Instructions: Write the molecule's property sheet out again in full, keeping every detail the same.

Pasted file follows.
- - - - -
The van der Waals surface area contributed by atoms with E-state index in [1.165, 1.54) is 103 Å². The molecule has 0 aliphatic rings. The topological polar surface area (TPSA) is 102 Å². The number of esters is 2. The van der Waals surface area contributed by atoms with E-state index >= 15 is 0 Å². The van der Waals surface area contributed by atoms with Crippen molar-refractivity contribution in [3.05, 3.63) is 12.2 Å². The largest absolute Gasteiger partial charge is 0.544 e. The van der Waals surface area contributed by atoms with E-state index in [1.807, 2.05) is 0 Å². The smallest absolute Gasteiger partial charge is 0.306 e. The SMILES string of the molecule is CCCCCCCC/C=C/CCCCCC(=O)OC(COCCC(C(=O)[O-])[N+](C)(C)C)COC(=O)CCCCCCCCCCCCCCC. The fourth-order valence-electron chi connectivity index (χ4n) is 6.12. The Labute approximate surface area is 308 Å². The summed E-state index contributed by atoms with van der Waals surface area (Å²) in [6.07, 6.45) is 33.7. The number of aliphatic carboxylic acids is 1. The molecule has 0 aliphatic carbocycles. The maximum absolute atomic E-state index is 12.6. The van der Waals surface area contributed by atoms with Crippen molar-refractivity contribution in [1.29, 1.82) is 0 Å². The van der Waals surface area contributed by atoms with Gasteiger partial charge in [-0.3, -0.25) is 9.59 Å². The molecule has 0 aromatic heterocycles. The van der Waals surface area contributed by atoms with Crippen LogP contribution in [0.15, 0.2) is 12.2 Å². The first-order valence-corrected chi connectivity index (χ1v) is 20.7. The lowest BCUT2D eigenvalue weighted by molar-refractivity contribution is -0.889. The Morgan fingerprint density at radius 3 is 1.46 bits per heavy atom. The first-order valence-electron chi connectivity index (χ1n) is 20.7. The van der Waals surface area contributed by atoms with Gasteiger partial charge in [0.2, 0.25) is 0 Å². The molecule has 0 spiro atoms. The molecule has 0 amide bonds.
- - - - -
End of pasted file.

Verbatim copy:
The van der Waals surface area contributed by atoms with E-state index in [1.165, 1.54) is 103 Å². The molecule has 0 aliphatic rings. The topological polar surface area (TPSA) is 102 Å². The number of esters is 2. The van der Waals surface area contributed by atoms with E-state index >= 15 is 0 Å². The van der Waals surface area contributed by atoms with Crippen molar-refractivity contribution in [3.05, 3.63) is 12.2 Å². The largest absolute Gasteiger partial charge is 0.544 e. The van der Waals surface area contributed by atoms with E-state index in [1.807, 2.05) is 0 Å². The smallest absolute Gasteiger partial charge is 0.306 e. The SMILES string of the molecule is CCCCCCCC/C=C/CCCCCC(=O)OC(COCCC(C(=O)[O-])[N+](C)(C)C)COC(=O)CCCCCCCCCCCCCCC. The fourth-order valence-electron chi connectivity index (χ4n) is 6.12. The Labute approximate surface area is 308 Å². The summed E-state index contributed by atoms with van der Waals surface area (Å²) in [6.07, 6.45) is 33.7. The number of aliphatic carboxylic acids is 1. The molecule has 0 aliphatic carbocycles. The maximum absolute atomic E-state index is 12.6. The van der Waals surface area contributed by atoms with Crippen molar-refractivity contribution in [1.29, 1.82) is 0 Å². The van der Waals surface area contributed by atoms with Gasteiger partial charge in [-0.3, -0.25) is 9.59 Å². The molecule has 0 aromatic heterocycles. The van der Waals surface area contributed by atoms with Crippen LogP contribution in [0.15, 0.2) is 12.2 Å². The first-order valence-corrected chi connectivity index (χ1v) is 20.7. The lowest BCUT2D eigenvalue weighted by molar-refractivity contribution is -0.889. The Morgan fingerprint density at radius 3 is 1.46 bits per heavy atom. The first-order valence-electron chi connectivity index (χ1n) is 20.7. The van der Waals surface area contributed by atoms with Gasteiger partial charge in [0.2, 0.25) is 0 Å². The molecule has 0 spiro atoms. The molecule has 0 amide bonds.